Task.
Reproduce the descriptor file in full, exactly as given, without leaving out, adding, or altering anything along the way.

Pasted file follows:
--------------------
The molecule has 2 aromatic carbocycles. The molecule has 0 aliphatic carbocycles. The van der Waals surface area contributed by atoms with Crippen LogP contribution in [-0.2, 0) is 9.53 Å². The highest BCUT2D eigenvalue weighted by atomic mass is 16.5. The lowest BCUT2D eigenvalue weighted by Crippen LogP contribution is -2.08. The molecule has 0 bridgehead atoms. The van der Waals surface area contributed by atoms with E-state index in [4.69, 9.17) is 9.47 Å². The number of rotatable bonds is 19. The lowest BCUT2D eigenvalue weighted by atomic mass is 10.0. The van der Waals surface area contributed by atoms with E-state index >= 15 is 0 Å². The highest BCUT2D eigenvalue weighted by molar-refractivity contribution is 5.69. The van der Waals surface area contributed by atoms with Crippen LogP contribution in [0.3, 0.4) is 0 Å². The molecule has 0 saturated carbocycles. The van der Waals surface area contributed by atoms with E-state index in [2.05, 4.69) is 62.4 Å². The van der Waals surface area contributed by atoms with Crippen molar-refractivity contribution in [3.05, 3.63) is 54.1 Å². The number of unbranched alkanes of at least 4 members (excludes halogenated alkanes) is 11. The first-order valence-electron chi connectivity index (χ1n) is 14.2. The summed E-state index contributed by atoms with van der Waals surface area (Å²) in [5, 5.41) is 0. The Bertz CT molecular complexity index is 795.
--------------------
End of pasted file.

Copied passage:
The molecule has 2 aromatic carbocycles. The molecule has 0 aliphatic carbocycles. The van der Waals surface area contributed by atoms with Crippen LogP contribution in [-0.2, 0) is 9.53 Å². The highest BCUT2D eigenvalue weighted by atomic mass is 16.5. The lowest BCUT2D eigenvalue weighted by Crippen LogP contribution is -2.08. The molecule has 0 bridgehead atoms. The van der Waals surface area contributed by atoms with E-state index in [4.69, 9.17) is 9.47 Å². The number of rotatable bonds is 19. The lowest BCUT2D eigenvalue weighted by atomic mass is 10.0. The van der Waals surface area contributed by atoms with E-state index >= 15 is 0 Å². The highest BCUT2D eigenvalue weighted by molar-refractivity contribution is 5.69. The van der Waals surface area contributed by atoms with Crippen LogP contribution in [0.3, 0.4) is 0 Å². The molecule has 0 saturated carbocycles. The van der Waals surface area contributed by atoms with E-state index in [2.05, 4.69) is 62.4 Å². The van der Waals surface area contributed by atoms with Crippen molar-refractivity contribution in [3.05, 3.63) is 54.1 Å². The number of unbranched alkanes of at least 4 members (excludes halogenated alkanes) is 11. The first-order valence-electron chi connectivity index (χ1n) is 14.2. The summed E-state index contributed by atoms with van der Waals surface area (Å²) in [5, 5.41) is 0. The Bertz CT molecular complexity index is 795.